One has to hand it to Northern Rock: it really doesn't miss a trick. After commissioning what it describes as "extensive research", the bank is launching a new brand campaign, to be headlined "Northern Rock. Works for Me." Isn't that simply a statement of the obvious? Having been forced to dip into our pockets to save Rock from collapse three years ago, this is one of several banks that works for us all – in theory, at least. After all, as taxpayers, we own the bank and employ its staff.
StanChart brings Liverpool to town
Well done Standard Chartered Bank, the emerging markets specialist, which is this Sunday staging an event a little closer to home. As part of its sponsorship deal with Liverpool FC, the bank has arranged for Ian Rush to run a football clinic forvisually impaired kids at the London Soccer Dome. They'll also get a session on "banking literacy" over lunch, butpresumably that's a small price to pay for some coaching from the Anfield legend.
The weird habits of a 'horker'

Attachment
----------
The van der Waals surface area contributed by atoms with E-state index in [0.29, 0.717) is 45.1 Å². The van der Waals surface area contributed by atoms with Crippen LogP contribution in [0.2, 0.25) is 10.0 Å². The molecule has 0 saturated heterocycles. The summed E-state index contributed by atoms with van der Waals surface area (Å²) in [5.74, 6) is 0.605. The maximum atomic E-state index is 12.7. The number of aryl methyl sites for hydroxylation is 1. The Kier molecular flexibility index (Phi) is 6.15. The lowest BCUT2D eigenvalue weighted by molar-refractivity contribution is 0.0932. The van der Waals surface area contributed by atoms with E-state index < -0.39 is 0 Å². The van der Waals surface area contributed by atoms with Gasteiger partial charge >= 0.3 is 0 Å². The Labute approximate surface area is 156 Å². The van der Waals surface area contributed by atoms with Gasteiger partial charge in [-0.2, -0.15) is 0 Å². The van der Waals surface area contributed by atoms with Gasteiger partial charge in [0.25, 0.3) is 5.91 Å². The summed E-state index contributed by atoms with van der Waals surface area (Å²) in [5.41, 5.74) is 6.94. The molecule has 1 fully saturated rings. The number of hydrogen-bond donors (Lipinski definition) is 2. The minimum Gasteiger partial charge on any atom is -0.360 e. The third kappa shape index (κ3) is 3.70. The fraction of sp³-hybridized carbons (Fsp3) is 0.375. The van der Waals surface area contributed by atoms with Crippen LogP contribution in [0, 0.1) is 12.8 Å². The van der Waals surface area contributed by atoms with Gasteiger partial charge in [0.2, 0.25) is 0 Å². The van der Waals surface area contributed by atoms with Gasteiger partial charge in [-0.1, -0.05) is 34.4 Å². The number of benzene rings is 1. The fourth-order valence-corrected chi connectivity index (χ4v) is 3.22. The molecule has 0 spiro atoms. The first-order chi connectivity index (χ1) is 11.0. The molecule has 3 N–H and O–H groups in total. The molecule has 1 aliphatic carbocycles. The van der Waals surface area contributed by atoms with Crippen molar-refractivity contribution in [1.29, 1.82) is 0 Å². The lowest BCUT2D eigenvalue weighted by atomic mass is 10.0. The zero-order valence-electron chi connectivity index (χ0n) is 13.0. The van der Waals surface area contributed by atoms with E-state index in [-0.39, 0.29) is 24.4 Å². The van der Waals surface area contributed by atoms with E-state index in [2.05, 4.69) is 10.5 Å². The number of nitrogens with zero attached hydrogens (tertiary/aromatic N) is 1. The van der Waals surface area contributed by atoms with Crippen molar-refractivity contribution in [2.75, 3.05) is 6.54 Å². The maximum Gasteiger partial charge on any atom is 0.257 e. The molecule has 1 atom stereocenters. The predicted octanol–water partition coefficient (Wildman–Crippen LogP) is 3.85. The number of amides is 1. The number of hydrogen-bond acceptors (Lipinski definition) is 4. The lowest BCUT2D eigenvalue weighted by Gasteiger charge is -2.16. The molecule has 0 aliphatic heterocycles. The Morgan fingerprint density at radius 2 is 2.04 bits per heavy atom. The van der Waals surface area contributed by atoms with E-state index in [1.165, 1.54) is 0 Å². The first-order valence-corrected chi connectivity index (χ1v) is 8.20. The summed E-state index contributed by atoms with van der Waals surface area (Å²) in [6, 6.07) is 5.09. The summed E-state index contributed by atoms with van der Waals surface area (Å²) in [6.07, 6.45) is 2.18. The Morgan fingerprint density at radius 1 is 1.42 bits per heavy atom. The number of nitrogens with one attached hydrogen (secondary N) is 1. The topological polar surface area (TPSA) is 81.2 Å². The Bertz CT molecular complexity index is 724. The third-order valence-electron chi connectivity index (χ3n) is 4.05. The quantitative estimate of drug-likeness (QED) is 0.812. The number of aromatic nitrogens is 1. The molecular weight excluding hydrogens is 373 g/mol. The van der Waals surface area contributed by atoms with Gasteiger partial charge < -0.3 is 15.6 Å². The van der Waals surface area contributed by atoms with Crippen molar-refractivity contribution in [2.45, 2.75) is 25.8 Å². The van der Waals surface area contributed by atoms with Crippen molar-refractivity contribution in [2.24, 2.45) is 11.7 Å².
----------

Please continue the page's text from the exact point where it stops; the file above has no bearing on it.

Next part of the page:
Brickbats to Nectar, the loyalty scheme people, for creating yet another ghastly bit of officejargon: "horkers", which is apparently shorthand for homeworkers. But some bouquets too for their wonderfully daft survey of the habits of Britain's so-calledhorkers. Nectar claims, for example, that 27 per cent of them take business calls while in the bath or shower – really, the shower? And 10 per cent of men who work from home apparently put on a suit and tie in order to recreate the office environment. Stick to the loyalty cards, guys.
Killjoys strike at royal wedding
A big boo too to Interfloor, and any other company taking the view that staff are not entitled to a day off for the RoyalWedding on 29 April, let alone any extra pay for working. The GMB union is angry that 400 staff at the flooring specialist have been told they need to book the day off if they do not want to work, even though the Government has declared an extrapublic holiday to celebrate the nuptials of Kate and Wills. Many employers are doing the same, the GMB warns. The law is apparently on their side, though the moral right very definitely is not.